Young v. Smith/Opinion of the Court
APPEAL from the Circuit Court for the Southern District of Alabama. This case was before the court, on a motion to dismiss the appeal; the decree of the circuit court of Alabama, being, as was contended by Sergeant, for the appellees, an interlocutory, and not a final decree. Key opposed the motion.
STORY, Justice, delivered the opinion of the court.
This is an appeal from the decree of the circuit court of the southern district of Alabama, in a suit in equity; and the only question now submitted for our consideration is, whether the decree in the case is a final decree, in the sense of the acts of congress of the 24th of September 1789, ch. 20, § 22; and the act of 3d of March 1803, ch. 93; from which an appeal lies to this court.
The original bill was brought by the plaintiffs (now appellants) against the appellees, as executors of John Parks, to recover their respective proportions, as residuary legatees, of the personal estate of the testator, under his will, and for an account and due administration of the assets. Upon the coming in of the answer, it was referred to a master to take an account; the master afterwards made a report, to which exceptions were filed; and it was thereupon ordered by the court, that the sum of $7795.27, admitted to be in the hands of the executors, be paid into court, subject to the order of the court, which was accordingly paid; and the report was, thereupon, referred back to the master: and after several intermediate proceedings and reports, the master made his final report on the 2d of March 1840, by which he found a balance then in the hands of the executors, of $11,355.23, inclusive of the said sum of $7795.27, and exclusive of sundry uncollected debts, then outstanding, some of which were good, some doubtful, and some bad. To this report, the plaintiffs filed certain exceptions, on the 27th of the same month; which exceptions were disallowed by the court as not having been taken before the master, or filed in the proper time. And thereupon, the court proceeded to decree that the report be accepted, that the plaintiffs should have execution for the said sum of $11,355.23; and 'that as to the residue of the debts due to the estate of John Parks, deceased, and not collected, it is ordered and adjudged by the court, that as soon as the said executors shall succeed in the collection of the same, or any part thereof, that they do pay the amount into court for distribution, to be made under the direction of this court.' The plaintiffs having received the said sum of $7795.27, acknowledged the receipt thereof; which was to be credited on the decree as a payment made on the 18th of November 1838: to the above decree, the appeal is taken.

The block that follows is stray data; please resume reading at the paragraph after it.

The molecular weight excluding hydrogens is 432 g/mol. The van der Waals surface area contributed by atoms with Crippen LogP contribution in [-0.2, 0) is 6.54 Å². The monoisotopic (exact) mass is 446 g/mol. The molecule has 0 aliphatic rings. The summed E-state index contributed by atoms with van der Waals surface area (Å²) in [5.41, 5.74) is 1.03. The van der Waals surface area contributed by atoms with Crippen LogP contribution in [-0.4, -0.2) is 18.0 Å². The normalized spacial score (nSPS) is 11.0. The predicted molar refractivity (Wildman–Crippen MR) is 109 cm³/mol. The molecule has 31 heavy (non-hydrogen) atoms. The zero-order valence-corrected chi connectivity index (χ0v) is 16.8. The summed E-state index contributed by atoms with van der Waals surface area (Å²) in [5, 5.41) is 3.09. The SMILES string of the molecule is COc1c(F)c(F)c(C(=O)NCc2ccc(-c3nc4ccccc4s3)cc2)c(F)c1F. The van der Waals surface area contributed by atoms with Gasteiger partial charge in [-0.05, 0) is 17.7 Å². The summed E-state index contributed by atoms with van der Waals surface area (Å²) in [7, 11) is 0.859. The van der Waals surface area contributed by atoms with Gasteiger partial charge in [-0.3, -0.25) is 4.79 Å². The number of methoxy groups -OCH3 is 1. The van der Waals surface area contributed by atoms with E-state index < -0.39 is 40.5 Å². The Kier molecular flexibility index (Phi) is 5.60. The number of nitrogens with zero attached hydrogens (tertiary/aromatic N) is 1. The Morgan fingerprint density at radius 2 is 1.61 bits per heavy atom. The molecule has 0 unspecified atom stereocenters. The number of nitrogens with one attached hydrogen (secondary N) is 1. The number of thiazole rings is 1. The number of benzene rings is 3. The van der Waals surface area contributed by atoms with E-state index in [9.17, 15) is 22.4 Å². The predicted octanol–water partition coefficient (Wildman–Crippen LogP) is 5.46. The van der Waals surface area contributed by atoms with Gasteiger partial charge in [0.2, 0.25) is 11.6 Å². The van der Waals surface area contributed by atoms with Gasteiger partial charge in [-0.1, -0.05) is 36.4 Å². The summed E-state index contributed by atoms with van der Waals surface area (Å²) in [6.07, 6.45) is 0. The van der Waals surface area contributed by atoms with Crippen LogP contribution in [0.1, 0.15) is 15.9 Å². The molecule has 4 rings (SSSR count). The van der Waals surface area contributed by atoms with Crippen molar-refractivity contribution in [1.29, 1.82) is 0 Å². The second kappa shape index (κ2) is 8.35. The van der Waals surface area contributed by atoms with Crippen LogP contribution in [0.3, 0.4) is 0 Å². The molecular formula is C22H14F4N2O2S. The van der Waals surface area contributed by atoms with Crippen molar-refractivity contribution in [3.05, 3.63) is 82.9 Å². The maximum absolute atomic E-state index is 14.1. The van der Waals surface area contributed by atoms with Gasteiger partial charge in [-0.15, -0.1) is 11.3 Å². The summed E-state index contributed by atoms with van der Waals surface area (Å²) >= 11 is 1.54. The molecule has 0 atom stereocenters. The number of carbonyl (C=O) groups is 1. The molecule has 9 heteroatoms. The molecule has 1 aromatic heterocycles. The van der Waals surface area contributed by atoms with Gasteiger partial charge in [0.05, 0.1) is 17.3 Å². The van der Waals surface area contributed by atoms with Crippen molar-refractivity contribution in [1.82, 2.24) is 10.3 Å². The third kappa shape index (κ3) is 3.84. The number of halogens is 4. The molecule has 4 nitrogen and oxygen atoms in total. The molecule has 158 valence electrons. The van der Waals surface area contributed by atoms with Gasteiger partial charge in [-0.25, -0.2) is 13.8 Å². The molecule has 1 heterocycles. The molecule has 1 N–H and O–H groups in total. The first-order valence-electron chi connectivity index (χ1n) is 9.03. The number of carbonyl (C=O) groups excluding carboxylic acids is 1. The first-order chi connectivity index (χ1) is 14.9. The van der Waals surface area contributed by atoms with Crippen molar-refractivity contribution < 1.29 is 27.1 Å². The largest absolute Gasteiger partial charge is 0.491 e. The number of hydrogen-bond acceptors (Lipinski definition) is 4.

We are of opinion, that the decree is an interlocutory and not a final decree, in the sense of the act of congress. It is plain, that it does not dispose of the whole matter in controversy between the parties. And if an appeal could now lie upon the decree already rendered, an appeal could also lie, from time to time, from any future decree of distribution of any assets which may be collected after the former decree, toties quoties; without any final decision being made of all the matters in controversy. In our judgment, this would be against the clear import and intention of the acts of congress; which were designed to give an appeal only from a decree final upon the whole matters and merits of the controversy. The consequence is, that the appeal must be dismissed, with costs.
THIS cause came on to be heard, on the transcript of the record from the circuit court of the United States for the southern district of Alabama, and was argued by counsel: On consideration whereof, it is the opinion of this court, that the decree in this case is an interlocutory and not a final decree, in the sense of the act of congress; whereupon, it is now here ordered and decreed, that this appeal be and the same is hereby dismissed, with costs, and that this cause be and the same is hereby remanded to the said circuit court, to be proceeded in according to law and justice.